International health insurance demand and future evolution

Everyone prefers being healthy than sick. Individual Health insurance demand derives from the financial risk emanating from illness and the consequent cost of the care needed to return healthy. One thing makes health care different from most other goods and services: it is also an investment; money spent on being healthy today will also have benefits in the future (impact on mortality rates).

Highlights:

  • The economics of health is different, and complicated by adverse selection and moral hazard issues.
  • At the global level, total health expenditure (HE) is growing faster than GDP, and increasing more rapidly in low and middle income countries (close to 6% annual growth on average) than in high-income countries (4%).
  • In Europe the stability in the HE growth rate reflects a rising coverage gap, only partially offset by private insurance (now €140 billions); high heterogeneity among countries reflects differences in public vs. private coverage.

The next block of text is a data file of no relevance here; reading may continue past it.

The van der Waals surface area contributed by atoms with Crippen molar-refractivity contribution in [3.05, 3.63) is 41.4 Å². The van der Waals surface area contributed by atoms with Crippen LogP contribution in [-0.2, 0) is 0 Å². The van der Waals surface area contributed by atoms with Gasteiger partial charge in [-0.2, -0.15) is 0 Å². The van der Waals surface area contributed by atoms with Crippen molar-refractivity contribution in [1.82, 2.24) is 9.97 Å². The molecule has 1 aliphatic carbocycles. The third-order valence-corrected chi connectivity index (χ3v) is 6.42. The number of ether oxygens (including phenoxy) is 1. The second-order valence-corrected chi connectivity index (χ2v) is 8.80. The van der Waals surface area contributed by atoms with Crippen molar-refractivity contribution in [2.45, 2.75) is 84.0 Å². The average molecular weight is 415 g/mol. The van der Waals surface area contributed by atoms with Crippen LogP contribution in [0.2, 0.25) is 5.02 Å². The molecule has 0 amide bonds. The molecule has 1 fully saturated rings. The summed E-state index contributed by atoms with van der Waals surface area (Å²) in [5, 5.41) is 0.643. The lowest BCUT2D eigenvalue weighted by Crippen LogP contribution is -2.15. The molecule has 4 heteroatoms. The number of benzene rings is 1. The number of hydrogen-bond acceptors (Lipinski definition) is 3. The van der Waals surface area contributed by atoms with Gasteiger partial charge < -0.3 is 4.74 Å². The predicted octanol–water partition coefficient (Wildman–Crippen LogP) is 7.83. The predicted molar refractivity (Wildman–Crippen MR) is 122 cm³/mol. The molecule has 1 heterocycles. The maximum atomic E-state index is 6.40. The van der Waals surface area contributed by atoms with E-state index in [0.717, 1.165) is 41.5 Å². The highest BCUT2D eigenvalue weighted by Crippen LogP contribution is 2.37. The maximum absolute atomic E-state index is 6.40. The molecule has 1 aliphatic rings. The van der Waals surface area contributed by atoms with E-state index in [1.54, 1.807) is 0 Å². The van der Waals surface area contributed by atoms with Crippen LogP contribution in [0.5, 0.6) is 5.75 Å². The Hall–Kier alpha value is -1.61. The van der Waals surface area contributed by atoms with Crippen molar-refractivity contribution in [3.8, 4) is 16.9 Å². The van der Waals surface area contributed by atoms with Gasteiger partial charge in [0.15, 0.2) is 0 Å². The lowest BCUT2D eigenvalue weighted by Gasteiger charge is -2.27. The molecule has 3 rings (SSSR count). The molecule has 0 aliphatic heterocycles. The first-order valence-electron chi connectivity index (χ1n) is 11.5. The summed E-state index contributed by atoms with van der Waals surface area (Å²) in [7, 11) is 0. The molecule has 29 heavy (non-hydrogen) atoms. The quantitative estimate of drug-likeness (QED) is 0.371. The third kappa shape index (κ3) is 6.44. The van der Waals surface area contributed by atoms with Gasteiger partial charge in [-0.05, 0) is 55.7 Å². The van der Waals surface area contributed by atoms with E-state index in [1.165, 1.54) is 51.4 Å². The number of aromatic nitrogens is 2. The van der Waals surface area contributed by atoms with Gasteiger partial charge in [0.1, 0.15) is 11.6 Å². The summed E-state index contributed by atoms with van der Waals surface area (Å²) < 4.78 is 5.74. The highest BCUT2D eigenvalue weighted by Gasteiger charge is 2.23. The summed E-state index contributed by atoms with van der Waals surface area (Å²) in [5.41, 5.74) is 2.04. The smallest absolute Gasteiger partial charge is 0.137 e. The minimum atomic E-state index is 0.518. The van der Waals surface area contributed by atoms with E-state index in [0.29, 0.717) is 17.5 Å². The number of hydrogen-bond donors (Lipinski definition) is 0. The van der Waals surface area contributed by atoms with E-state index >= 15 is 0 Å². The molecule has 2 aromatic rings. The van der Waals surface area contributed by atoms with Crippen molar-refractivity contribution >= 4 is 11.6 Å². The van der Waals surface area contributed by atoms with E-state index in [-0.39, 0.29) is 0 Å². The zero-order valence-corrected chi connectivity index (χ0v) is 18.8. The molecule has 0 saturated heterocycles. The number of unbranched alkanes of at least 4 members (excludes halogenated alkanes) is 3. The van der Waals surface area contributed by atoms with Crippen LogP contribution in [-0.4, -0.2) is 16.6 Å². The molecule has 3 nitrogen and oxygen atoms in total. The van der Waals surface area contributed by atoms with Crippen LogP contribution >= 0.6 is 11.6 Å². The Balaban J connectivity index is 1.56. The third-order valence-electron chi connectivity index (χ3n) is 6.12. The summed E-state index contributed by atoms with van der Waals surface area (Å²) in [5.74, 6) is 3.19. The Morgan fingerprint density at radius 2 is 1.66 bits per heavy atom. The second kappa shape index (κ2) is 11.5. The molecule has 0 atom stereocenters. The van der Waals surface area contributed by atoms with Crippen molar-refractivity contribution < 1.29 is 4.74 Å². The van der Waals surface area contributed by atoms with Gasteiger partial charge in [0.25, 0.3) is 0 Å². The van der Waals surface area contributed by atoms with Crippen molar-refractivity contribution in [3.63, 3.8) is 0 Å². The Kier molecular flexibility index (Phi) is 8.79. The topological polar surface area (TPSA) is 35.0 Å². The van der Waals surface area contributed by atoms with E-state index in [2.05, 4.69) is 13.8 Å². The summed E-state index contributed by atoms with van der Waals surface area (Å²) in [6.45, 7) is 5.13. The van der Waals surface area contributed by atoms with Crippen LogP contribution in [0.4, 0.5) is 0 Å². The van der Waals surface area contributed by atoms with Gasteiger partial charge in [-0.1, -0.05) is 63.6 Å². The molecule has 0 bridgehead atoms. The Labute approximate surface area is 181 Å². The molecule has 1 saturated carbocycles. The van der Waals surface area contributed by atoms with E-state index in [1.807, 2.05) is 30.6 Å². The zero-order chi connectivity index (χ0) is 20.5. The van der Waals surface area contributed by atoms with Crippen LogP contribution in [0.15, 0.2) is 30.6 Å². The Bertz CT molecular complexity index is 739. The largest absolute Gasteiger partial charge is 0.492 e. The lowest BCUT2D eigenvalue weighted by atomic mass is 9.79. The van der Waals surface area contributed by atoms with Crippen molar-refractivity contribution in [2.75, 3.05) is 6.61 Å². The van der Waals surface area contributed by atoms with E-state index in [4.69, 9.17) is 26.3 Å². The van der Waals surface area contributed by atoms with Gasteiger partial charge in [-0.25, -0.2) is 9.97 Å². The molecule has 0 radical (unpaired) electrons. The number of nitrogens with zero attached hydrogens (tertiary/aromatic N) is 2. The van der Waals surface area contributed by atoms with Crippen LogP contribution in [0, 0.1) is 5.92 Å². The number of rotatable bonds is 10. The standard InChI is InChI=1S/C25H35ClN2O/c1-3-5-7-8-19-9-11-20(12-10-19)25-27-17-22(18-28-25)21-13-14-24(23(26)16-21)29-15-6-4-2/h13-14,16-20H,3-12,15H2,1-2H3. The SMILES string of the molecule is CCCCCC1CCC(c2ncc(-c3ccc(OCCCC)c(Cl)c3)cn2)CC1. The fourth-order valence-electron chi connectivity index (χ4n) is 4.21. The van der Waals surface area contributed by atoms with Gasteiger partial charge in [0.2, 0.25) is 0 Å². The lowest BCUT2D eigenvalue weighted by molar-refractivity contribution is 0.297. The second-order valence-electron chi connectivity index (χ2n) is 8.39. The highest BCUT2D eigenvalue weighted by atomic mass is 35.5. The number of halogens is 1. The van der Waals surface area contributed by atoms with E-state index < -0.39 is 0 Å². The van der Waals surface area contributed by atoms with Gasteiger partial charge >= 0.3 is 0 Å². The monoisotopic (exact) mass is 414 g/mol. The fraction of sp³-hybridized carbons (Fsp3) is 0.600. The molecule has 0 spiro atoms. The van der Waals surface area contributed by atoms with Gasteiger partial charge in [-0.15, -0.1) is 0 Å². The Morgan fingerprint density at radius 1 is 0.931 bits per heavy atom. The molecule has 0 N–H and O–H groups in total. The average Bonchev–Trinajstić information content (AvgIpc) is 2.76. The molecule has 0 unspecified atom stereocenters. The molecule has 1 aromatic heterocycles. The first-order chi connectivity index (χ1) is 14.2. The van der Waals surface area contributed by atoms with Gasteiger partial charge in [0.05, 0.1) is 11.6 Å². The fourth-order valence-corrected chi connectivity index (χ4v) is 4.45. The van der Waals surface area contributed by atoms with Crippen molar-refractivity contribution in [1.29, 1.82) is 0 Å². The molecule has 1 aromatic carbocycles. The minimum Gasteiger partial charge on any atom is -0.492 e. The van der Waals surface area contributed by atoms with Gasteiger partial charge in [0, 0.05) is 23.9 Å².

• There is a statistically stable long-term link between national income and private health insurance. The average income elasticity of private health insurance is significantly higher than one. So, on average and net of other factors, the importance of private health insurance is bound to grow along with economic development.
  • Empirical evidence for Italy shows that Voluntary Health insurance (VHI) is driven by income, households size, sex, age and education. The subscription to term life insurance on the household head is strongly and positively correlated to that of health insurance.

Read the full publication below.

INTERNATIONAL HEALTH
INSURANCE DEMAND
AND FUTURE EVOLUTION

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Edited by the Macro & Market Research Team. The team of 13 analysts based in Paris, Cologne, Trieste, Milan and Prague runs qualitative and quantitative analysis on macroeconomic and financial issues.
The team translates macro and quant views into investment ideas that feed into the investment process.